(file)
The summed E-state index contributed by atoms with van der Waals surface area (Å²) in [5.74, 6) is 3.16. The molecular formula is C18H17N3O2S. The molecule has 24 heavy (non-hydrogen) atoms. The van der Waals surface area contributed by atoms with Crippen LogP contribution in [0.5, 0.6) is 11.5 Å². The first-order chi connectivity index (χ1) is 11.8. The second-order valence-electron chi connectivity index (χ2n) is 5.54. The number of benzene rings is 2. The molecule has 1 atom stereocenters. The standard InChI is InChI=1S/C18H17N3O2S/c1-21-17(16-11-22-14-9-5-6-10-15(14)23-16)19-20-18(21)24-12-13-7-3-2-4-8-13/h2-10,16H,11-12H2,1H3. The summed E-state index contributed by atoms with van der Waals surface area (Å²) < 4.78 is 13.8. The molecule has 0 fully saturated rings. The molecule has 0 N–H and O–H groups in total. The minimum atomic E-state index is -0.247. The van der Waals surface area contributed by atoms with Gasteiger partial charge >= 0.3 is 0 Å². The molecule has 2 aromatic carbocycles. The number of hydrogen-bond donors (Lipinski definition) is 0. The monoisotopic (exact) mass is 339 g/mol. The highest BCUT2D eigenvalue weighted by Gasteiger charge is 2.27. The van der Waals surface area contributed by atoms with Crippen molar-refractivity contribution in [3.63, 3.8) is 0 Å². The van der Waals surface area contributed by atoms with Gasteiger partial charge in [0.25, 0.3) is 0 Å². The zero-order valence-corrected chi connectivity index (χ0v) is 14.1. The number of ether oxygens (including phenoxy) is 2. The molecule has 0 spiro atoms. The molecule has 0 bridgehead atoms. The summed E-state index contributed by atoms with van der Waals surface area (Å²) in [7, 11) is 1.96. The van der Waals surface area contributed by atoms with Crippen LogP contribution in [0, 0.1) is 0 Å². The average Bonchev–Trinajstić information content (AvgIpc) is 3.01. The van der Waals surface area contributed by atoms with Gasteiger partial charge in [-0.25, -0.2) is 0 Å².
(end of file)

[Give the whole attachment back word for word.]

The summed E-state index contributed by atoms with van der Waals surface area (Å²) in [5.74, 6) is 3.16. The molecular formula is C18H17N3O2S. The molecule has 24 heavy (non-hydrogen) atoms. The van der Waals surface area contributed by atoms with Crippen LogP contribution in [0.5, 0.6) is 11.5 Å². The first-order chi connectivity index (χ1) is 11.8. The second-order valence-electron chi connectivity index (χ2n) is 5.54. The number of benzene rings is 2. The molecule has 1 atom stereocenters. The standard InChI is InChI=1S/C18H17N3O2S/c1-21-17(16-11-22-14-9-5-6-10-15(14)23-16)19-20-18(21)24-12-13-7-3-2-4-8-13/h2-10,16H,11-12H2,1H3. The summed E-state index contributed by atoms with van der Waals surface area (Å²) < 4.78 is 13.8. The molecule has 0 fully saturated rings. The molecule has 0 N–H and O–H groups in total. The minimum atomic E-state index is -0.247. The van der Waals surface area contributed by atoms with Gasteiger partial charge >= 0.3 is 0 Å². The molecule has 2 aromatic carbocycles. The number of hydrogen-bond donors (Lipinski definition) is 0. The monoisotopic (exact) mass is 339 g/mol. The highest BCUT2D eigenvalue weighted by Gasteiger charge is 2.27. The van der Waals surface area contributed by atoms with Crippen molar-refractivity contribution in [3.63, 3.8) is 0 Å². The van der Waals surface area contributed by atoms with Gasteiger partial charge in [0.25, 0.3) is 0 Å². The zero-order valence-corrected chi connectivity index (χ0v) is 14.1. The number of ether oxygens (including phenoxy) is 2. The molecule has 0 spiro atoms. The molecule has 0 bridgehead atoms. The summed E-state index contributed by atoms with van der Waals surface area (Å²) in [7, 11) is 1.96. The van der Waals surface area contributed by atoms with Crippen LogP contribution in [0, 0.1) is 0 Å². The average Bonchev–Trinajstić information content (AvgIpc) is 3.01. The van der Waals surface area contributed by atoms with Gasteiger partial charge in [-0.25, -0.2) is 0 Å².